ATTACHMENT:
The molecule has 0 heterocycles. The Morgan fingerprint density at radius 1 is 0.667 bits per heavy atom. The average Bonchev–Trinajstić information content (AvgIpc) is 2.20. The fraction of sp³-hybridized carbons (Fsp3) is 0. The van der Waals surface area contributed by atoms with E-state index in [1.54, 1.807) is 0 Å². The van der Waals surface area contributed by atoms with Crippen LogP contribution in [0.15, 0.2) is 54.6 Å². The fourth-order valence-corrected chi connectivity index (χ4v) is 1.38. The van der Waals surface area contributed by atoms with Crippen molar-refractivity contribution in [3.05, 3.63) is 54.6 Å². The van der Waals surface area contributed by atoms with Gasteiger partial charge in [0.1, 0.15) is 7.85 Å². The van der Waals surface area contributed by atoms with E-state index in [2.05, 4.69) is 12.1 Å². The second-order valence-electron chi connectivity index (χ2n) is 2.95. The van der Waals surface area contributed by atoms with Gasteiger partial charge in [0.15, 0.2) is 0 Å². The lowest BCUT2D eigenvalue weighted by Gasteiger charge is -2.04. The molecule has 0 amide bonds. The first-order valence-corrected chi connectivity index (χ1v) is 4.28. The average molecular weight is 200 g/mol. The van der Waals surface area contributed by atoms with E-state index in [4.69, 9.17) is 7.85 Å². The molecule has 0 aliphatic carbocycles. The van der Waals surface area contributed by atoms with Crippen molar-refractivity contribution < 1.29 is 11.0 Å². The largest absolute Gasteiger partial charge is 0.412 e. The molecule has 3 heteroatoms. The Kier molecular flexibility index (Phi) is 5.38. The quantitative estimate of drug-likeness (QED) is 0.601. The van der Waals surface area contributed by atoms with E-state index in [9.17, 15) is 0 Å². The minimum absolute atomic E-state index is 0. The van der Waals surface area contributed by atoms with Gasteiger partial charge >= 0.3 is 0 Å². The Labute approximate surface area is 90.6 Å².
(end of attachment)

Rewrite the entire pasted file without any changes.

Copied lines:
The molecule has 0 heterocycles. The Morgan fingerprint density at radius 1 is 0.667 bits per heavy atom. The average Bonchev–Trinajstić information content (AvgIpc) is 2.20. The fraction of sp³-hybridized carbons (Fsp3) is 0. The van der Waals surface area contributed by atoms with E-state index in [1.54, 1.807) is 0 Å². The van der Waals surface area contributed by atoms with Crippen LogP contribution in [0.15, 0.2) is 54.6 Å². The fourth-order valence-corrected chi connectivity index (χ4v) is 1.38. The van der Waals surface area contributed by atoms with Crippen molar-refractivity contribution in [3.05, 3.63) is 54.6 Å². The van der Waals surface area contributed by atoms with Gasteiger partial charge in [0.1, 0.15) is 7.85 Å². The van der Waals surface area contributed by atoms with E-state index in [2.05, 4.69) is 12.1 Å². The second-order valence-electron chi connectivity index (χ2n) is 2.95. The van der Waals surface area contributed by atoms with Gasteiger partial charge in [0.15, 0.2) is 0 Å². The lowest BCUT2D eigenvalue weighted by Gasteiger charge is -2.04. The molecule has 0 amide bonds. The first-order valence-corrected chi connectivity index (χ1v) is 4.28. The average molecular weight is 200 g/mol. The van der Waals surface area contributed by atoms with E-state index in [4.69, 9.17) is 7.85 Å². The molecule has 0 aliphatic carbocycles. The van der Waals surface area contributed by atoms with Crippen molar-refractivity contribution < 1.29 is 11.0 Å². The largest absolute Gasteiger partial charge is 0.412 e. The molecule has 3 heteroatoms. The Kier molecular flexibility index (Phi) is 5.38. The quantitative estimate of drug-likeness (QED) is 0.601. The van der Waals surface area contributed by atoms with E-state index in [9.17, 15) is 0 Å². The minimum absolute atomic E-state index is 0. The van der Waals surface area contributed by atoms with Gasteiger partial charge >= 0.3 is 0 Å². The Labute approximate surface area is 90.6 Å².